ABC News' The Note: First Source for Political News

Though the loss must be heartbreaking for newcomer Jeff Smith — who lost by a small margin — The Note says Chin Up! For an inexperienced candidate you ran an impressive, media savvy, grassroots effort — to have been named one of Howard Dean's dozen and harnessed the power of Internet campaigning so handily — please know that these skills will only serve you well whether you continue in politics or simply use the whole thing to earn street cred with freshmen in your Poli Sci 101 at Washington University.

ABC News Vote 2004: battleground states:

The Albuquerque Journal writes that the Kerry-Edwards visit to the state this weekend "is unusual": the state's "five electoral votes are small potatoes" and "the Kerry-Edwards campaign will be passing up an opportunity for a rally in big-city Albuquerque for events in smaller towns." LINK

The Arizona Republic finds Sen. Kerry received no bump in the state after the convention, but he still trails President Bush by only 3 points in the key battleground state. LINK

The Tampa Tribune asks its readers to Note that the "Bush administration continues to dismantle — albeit quietly — resource protections even during the re-election campaign." LINK

November's election could bring eight changes to the Florida Constitution. LINK

Kerry's campaign says his economic plan would bring 47,000 jobs to New Hampshire, the AP reports. LINK

New Hampshire's hospitals are crying foul over a change in what the state will pay for Medicaid services at their facilities. LINK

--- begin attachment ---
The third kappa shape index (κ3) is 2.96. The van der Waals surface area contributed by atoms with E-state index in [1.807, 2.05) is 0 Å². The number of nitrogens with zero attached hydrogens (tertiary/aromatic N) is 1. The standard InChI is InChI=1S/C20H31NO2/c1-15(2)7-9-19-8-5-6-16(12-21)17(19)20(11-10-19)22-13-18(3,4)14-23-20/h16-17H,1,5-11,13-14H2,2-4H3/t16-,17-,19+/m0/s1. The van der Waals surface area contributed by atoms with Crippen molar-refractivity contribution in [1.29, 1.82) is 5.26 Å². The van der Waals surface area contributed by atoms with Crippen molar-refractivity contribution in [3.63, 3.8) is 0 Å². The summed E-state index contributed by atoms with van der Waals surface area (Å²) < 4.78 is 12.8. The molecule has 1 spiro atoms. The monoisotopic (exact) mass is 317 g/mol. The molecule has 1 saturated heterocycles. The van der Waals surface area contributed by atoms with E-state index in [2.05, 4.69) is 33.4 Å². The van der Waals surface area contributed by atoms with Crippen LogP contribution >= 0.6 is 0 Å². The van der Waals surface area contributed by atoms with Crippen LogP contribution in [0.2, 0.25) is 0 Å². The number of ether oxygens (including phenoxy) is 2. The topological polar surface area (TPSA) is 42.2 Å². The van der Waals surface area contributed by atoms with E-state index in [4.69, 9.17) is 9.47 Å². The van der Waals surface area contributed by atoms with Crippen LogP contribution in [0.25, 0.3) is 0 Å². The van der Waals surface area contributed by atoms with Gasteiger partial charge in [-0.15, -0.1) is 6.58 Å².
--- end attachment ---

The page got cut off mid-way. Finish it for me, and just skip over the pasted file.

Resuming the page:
Budget cuts in New Hampshire have mental health advocates worried, the AP reports. LINK

Does he or doesn't he? The Charleston Gazette reports West Virginia voters are confused about where Kerry stands on the issue of mountaintop coal removal. Listeners to a Sunday National Public Radio show were told Kerry opposes such mining, but then his campaign refused to say if that is true. LINK

Homeland Security Secretary Tom Ridge visits a first responder training center in West Virginia today, but the Charleston Gazette gives most of its ink to Sen. Robert Byrd and his needling of the Bush Administration's "opposition . . . to increasing funding to train first responders and to buy needed equipment for them." LINK

The Charleston Gazette ed board picks up where Howard Dean left off, asking, "Would the White House try to gain the same advantage by raising fears of an impending massacre?" The editorial then Notes, "Just three months remain until the election. We wonder how many more alarm bells will be rung." LINK

Reaction to budget cuts in West Virginia's welfare payouts to families has been "muted," reports the Charleston Gazette. LINK

The Raleigh News & Observer takes a cautious tone in its editorial on homeland security, simply warning the "White House to resist any temptation to manipulate the release of attention-grabbing security information for political benefit." LINK

The keys to stopping outsourcing of manufacturing jobs are "an educated workforce and a government willing to help speed the regulatory process or help businesses in other ways," a panel in Michigan's Traverse City told key auto executives yesterday. But it all comes back to lawmakers at the federal level, who "need to act to address the uncompetitiveness of this region." LINK

The U.S. auto industry had a good July, reports the Detroit Free Press — not as "boffo" a month as Asian automakers had, but still "good." LINK

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